Despite these positive reformations, during Celestine’s five month papacy, due to his humble nature and simplicity—many took advantage of him. He was, in his simple trust, no match for the corruption that plagued the Church at that time. He could not say "no" to anyone, and soon the Vatican found itself surrounded by great confusion. At last, the humble man, also quite wise, decided to give up his position as Pope, lest he do permanent damage to the Church and place his own position above that of the will of God. Therefore, on December 13, 1294, clothed in full pontifical vesture, he read before the Cardinals this act of his great renunciation, asking for forgiveness for his inability to lead the Church:

“Inspired by many legitimate reasons, desiring a more humble state and a more perfect life, fearing to compromise my conscience and seeing my weakness and incapacity, considering the malice of men and yearning for the rest and spiritual consolation I enjoyed before I was raised to this position, I, Celestine V, Pope, do hereby freely and voluntarily renounce the Sovereign Pontificate and abandon the dignity and position to which I was raised.”

Saint Celestine hoped to return to the mountains, living the remaining days in one of his monasteries in peace. However, the newly elected pope, Boniface VIII (who ushered in the years of great schism in the papacy), was worried that Celestine may try to reclaim the papacy. He had him locked in a cell, stating it would be “safer to keep him where wicked people could not take advantage of him.” Pope Saint Celestine V was put in a hidden cell in a Roman house, where he eventually died after 10 months of solitude. During this time, he was cheerful and close to God. "You wanted a cell, Peter," he would repeat to himself, "and a cell you have."

Saint Celestine died on May 19, 1296 and was buried in the church of Saint Agatha in Ferentino, Italy. He was later re-interred in the Church of Saint Maria di Collemaggio, in Aquila, Italy—the church that he was asked to build by the Blessed Virgin in a vision while living as a hermit. The church was greatly damaged during an earthquake in 2009, but the saint’s relics, still venerated today—were spared destruction. While inspecting the earthquake damage, Pope Benedict XVI visited Celestine's remains in the badly damaged Santa Maria di Collemaggio and left the woolen pallium he wore during his papal inauguration in April 2005 on his glass casket as a gift. To mark the 800th anniversary of Celestine's birth, Pope Benedict XVI proclaimed the Celestine year from August 28, 2009 through August 29, 2010. The Apostolic Penitentiary has granted a special plenary indulgence to those who pray before the remains of Saint Celestine V during the year dedicated to him.



The simple and humble life of Saint Celestine inspires each of us to pray for humility:

O Jesus, meek and humble of heart, Hear me.
From the desire of being esteemed, Deliver me, O Jesus.
From the desire of being loved, Deliver me, O Jesus.
From the desire of being extolled, Deliver me, O Jesus.
From the desire of being honored, Deliver me, O Jesus.
From the desire of being praised, Deliver me, O Jesus.
From the desire of being preferred to others, Deliver me, O Jesus.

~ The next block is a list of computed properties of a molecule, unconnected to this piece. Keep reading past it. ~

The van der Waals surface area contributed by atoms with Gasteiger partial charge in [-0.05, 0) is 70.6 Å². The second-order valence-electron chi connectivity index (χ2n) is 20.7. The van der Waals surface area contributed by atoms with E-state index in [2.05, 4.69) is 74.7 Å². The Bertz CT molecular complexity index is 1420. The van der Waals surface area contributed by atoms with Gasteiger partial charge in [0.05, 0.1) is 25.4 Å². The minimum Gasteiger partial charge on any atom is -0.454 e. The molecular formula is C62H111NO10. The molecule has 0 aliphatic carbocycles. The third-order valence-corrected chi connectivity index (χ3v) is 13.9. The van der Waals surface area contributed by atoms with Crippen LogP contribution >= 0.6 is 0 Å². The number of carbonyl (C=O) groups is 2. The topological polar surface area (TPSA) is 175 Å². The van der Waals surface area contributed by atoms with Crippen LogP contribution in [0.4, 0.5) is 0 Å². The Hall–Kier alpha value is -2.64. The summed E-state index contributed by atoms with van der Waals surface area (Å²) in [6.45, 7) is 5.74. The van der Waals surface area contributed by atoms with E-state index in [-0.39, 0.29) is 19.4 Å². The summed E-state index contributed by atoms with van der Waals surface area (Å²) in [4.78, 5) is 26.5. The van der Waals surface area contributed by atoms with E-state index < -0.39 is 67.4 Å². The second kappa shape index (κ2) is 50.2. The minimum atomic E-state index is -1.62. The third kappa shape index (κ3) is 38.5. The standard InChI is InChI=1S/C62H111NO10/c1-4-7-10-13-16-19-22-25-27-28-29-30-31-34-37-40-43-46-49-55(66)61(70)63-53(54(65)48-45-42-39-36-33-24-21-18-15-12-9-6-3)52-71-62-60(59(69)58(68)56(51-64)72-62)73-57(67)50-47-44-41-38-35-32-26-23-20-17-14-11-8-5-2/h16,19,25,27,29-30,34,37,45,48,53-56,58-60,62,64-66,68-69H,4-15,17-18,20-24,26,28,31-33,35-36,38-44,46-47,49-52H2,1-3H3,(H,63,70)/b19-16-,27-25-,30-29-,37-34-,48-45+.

From the desire of being consulted, Deliver me, O Jesus.
From the desire of being approved, Deliver me, O Jesus.
From the fear of being humiliated, Deliver me, O Jesus.
From the fear of being despised, Deliver me, O Jesus.
From the fear of suffering rebukes, Deliver me, O Jesus.
From the fear of being calumniated, Deliver me, O Jesus.
From the fear of being forgotten, Deliver me, O Jesus.
From the fear of being ridiculed, Deliver me, O Jesus.
From the fear of being wronged, Deliver me, O Jesus.
From the fear of being suspected, Deliver me, O Jesus.


That others may be loved more than I, Jesus, grant me the grace to desire it.
That others may be esteemed more than I, Jesus, grant me the grace to desire it.
That, in the opinion of the world, others may increase and I may decrease, Jesus, grant me the grace to desire it.
That others may be chosen and I set aside, Jesus, grant me the grace to desire it.
That others may be praised and I go unnoticed, Jesus, grant me the grace to desire it.
That others may be preferred to me in everything, Jesus, grant me the grace to desire it.
That others may become holier than I, provided that I may become as holy as I should, Jesus, grant me the grace to desire it.
Amen.
(Litany of Humility, written by Cardinal Merry del Val)




Year 2: Day 139 of 365

Prayer Intentions: Humility
Requested Intentions: For personal intentions (A); Restoration of lost hearing (C); Resolution of relational and financial challenges (S); Comfort following loss of husband, security for family, assistance with housing (B); Healing and return of brother (O); Successful hermitage foundation (S); Support from family, permission to marry (H); Recovery of wife following surgery, freedom from depression (W); Protection and recovery of mentally ill daughter (J); Successful resolution to legal proceedings (N); Freedom from worry and successful employment (M); For successful sale of home and freedom from debt (J); Freedom from pain and illness (E); For successful living arrangements, travels, health, and studies (F); Healing, successful studies, financial success (F); For husband’s successful employment (Y); For children’s faith journey; Recovery of a friend suffering from addiction (M); Successful employment (P); Obedience to the will of the Lord (J); Financial recovery (S); Freedom from evil influence (I); Recovery from illness (J); Freedom from addiction (J); Successful transplant surgery (K); Healing for a daughter (T); Acceptance into school (V); Successful immigration; for a sister’s career and marriage (F); Financial recovery; Successful ministry (A); Financial ability to send children to school (S); Safe return of a runaway (J); Healing of a family (J).